information he thinks it's entrenched to stifle the curve. we believe we will provide continued support for economic growth and risk assets. tom: everybody recalibrating here as well. coming up in this hour, the chief u.s. strategist at goldman sachs has been a huge advantage to us in describing a bull market he needs to be invested in. the big fear is this silliness. everything else terrible. and the fear of a drawdown. tie the two together. >> the subject of a drawdown will bring happiness to lisa to hear about that. but the idea of a narrowing market is i think it important characteristic of the last six months. relatively few stocks have driven the market to these record levels.
the history would suggest that over the next three to six months you will get a larger than average, deeper than average drawdown instead of a 4% drawdown over time, you may likely get an 8% drawdown. that's what history would suggest once there such a significant narrowing of breath in the market. if you think about where we end not just the year, but that time , equity prices seem higher. all of the focus today in the conversations before have been about the announcement on the fed today and the tapering. all of those are important. the fundamental issue in equities has been this year you had a huge spike in commodity, you had supply chain dysfunction , difficulty with companies finding and keeping employees and you had the delta and omicron variants. all these issues yet profit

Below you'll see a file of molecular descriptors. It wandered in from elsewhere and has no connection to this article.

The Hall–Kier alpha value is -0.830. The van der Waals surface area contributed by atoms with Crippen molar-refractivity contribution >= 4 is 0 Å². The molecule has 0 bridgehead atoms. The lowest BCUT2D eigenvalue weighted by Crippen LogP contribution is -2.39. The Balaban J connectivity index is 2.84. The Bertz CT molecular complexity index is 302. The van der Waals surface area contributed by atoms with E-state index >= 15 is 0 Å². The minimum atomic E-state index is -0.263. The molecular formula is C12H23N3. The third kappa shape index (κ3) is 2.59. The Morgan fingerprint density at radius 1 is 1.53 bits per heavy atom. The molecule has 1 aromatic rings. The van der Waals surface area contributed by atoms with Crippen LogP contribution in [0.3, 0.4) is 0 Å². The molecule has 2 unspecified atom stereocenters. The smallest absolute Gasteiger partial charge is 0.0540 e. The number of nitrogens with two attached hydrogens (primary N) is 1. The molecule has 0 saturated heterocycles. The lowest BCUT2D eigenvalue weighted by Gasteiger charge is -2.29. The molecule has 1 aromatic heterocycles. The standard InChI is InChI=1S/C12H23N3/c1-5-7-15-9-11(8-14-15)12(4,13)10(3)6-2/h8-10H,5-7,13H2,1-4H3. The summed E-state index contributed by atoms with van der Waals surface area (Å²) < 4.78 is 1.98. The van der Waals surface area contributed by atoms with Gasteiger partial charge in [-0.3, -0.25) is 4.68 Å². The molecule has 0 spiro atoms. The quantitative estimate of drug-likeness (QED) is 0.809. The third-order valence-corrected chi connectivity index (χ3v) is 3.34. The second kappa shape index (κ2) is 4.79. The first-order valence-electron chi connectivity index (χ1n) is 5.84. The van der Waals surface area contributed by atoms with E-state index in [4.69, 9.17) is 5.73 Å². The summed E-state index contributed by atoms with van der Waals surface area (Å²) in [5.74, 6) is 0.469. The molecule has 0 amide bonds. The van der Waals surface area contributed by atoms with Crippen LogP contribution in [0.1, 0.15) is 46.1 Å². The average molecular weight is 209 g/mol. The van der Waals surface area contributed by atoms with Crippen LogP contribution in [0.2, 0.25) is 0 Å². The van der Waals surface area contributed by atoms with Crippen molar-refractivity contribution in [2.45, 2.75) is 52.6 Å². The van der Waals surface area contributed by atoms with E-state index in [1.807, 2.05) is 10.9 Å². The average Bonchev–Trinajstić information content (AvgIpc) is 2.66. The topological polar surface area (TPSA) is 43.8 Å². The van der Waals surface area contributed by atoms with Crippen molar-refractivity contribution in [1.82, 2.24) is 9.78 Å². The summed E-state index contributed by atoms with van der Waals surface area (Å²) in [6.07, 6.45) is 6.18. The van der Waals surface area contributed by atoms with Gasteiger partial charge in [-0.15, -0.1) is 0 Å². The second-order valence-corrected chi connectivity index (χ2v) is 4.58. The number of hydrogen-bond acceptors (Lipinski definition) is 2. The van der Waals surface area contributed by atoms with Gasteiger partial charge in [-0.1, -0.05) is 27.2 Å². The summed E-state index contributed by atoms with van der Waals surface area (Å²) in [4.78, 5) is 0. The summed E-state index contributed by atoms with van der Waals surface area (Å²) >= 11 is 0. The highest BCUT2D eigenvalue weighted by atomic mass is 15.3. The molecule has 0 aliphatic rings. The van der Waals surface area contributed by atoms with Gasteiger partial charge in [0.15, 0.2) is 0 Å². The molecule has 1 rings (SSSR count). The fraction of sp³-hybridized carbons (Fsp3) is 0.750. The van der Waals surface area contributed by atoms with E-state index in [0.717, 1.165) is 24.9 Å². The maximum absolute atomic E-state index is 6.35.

margins in the united states across every sector are at record high levels. management has been very nimble in dealing with these issues. we look into 2020 earnings up around 8%. largely the economy is still growing. that is the story for 2022. a flat valuation in my opinion. roughly 10%, maybe 11% total. >> i'm not rooting for a downdraft. a lot of people of been talking about how people -- how things look. your argument is they are not because they will get the ongoing margin of incremental growth in terms of how just because i want to be in brand here. what's the sense we will get some kind of rate hike or savings account and the consumer says we are not going to accept,
not only pay you enough for more inflation but then more. >> the disconnect in the discussion with most portfolio managers relates the situation that's fast-growing. and high-margin companies. based on the same valuation that's fast-growing but negative margins losing money. those two groups of stocks is anomalous that they would be trading at roughly the same valuation. sort of nine times enterprise guidance sales. we are talking about companies with a forecast of 20% revenue growth. but some are having 20% margins. the issue is as rates go higher, that's the goldman sachs and 10-year treasury yield will climb around 2% over the end of